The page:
On Wed, Feb 22, 2012 at 05:05:46PM +0100, "Neubauer, Ralf"
> > same
> > semantics:
> > col < 10
> > col < "10"
> > For col = 5, the first is true, the second is false, and an update
> > statement
> > using newer DBD::mysql would update the wrong rows, apart from
> > potentially
> > being slower.
First, thanks for replying, although the way you format your e-mail makes
me dizzy reading it - couldn't you set your mua to a fixed line width
instead of alternating long and short lines?
> As you can see, everything is ok. Quoted numbers are converted to
> numbers by MySQL, if
No, the rules are much more complicated:
> the column they are compared with is numeric. On the other hand, if the
> column is a
> string and the constant is a number, the column is forced to be a number
> (which can be a
No, the only column types for which there are magical behaviours are
TIMESTAMP and DATETIME. And this also doesn't work for IN. In reality
mysql uses the types of both operands instead.
> I assume that is what you do in your program, you store numbers in a
> string column and
> want them to be compared as a number. If you do this (e.g. if you use
> VARCHAR(255) as a
> 'generic' column, which can be very useful), you have to cast indeed,
> but in this case
> you can't use indexes also, because you are hiding the real data type
> from the database.
The column in question is:
| mtime | int(10) unsigned | NO | MUL | 0
and the key is not used for e.g. '1329967147' when quoted, which mysql
does. It doesn't quote all numbers, which is why this problem went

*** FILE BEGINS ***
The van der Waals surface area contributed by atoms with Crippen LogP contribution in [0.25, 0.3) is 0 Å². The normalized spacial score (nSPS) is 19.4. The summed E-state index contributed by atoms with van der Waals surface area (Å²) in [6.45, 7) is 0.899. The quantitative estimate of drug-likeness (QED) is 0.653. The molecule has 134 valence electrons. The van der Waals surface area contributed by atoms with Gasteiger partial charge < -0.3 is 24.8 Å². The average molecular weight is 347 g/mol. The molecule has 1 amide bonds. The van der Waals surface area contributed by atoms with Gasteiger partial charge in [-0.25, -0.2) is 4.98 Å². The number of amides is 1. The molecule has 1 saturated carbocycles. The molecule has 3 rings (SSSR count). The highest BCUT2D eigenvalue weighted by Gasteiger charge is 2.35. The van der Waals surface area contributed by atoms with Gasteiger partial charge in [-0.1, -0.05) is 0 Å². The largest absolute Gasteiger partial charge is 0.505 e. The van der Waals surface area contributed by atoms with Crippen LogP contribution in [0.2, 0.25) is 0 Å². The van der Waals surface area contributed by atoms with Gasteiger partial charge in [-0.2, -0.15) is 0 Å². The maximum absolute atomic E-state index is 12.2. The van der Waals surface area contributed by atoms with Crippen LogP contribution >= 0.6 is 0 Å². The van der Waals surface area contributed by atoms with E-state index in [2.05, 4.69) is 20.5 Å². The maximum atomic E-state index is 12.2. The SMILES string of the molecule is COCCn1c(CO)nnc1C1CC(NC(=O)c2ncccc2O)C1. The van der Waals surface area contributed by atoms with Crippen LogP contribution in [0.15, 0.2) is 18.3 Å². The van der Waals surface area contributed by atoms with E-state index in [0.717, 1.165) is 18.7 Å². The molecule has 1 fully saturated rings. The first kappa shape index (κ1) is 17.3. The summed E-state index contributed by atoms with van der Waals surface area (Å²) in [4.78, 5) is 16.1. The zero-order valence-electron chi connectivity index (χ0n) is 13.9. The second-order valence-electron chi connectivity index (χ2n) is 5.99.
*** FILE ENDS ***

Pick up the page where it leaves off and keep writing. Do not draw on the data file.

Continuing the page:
undetected until the numbers became "large".
> Not quoting numbers would be more dangerous, I think. The only
Well, in many versions of DBD::mysql this behaviour is the default (also
What is dnagerous is the constant changing of the heuristic - the current
code quotes _some_ numbers (if they are "big") but not others for example.
> DBD::mysql would have to parse the Statement and determine the column
> types, so this
> is left to MySQL, which seems to behave reasonable.
Or, alternatively, it could use the hints provided by the programmer.
> > Could there be a mode implemented that goes by the deduced type of the
> > perl scalar (e.g. SvPOKp => string, otherwise number)? That works
> > if the user is consistent in the arguments he/she supplied.
> This would be consistent in itself, but not consistent to perl's
> In my experience all data you get from DBI comes as strings, so if you
> data from one statement to parametrize another one, you have to add 0 to
> numbers to get it right. The same happens when you read CSV files or
> user input.
That is better than the current behaviour, which randomly quotes some but
not all numbers, and the exact behaviour is not even documented.
The only alternative is to switch off the guessing altogether and use
bind_param calls for every single paramater, which is what my code is now
This is of course very slow and also tedious, so it would be nice to specify
the types by more perlish means.
But I cna live with almost anything, but the constant switching of
heuristics is a real issue, and breaks existing programs.
> > The only way to correctly use numbers with current DBD::mysql seems to
> > to always use a cast expression on the sql level, which seems like
> > overkill.
> See above. Use *CHAR() for numeric types and you have to cast. Otherwise
It would be great if this were actually implemented, but the current code
is data-dependent and quotes some numbers but not others.
The choice of a Deliantra, the free code+content MORPG
-----==- _GNU_ http://www.deliantra.net
----==-- _ generation
---==---(_)__ __ ____ __ Marc Lehmann
--==---/ / _ \/ // /\ \/ / schmorp@stripped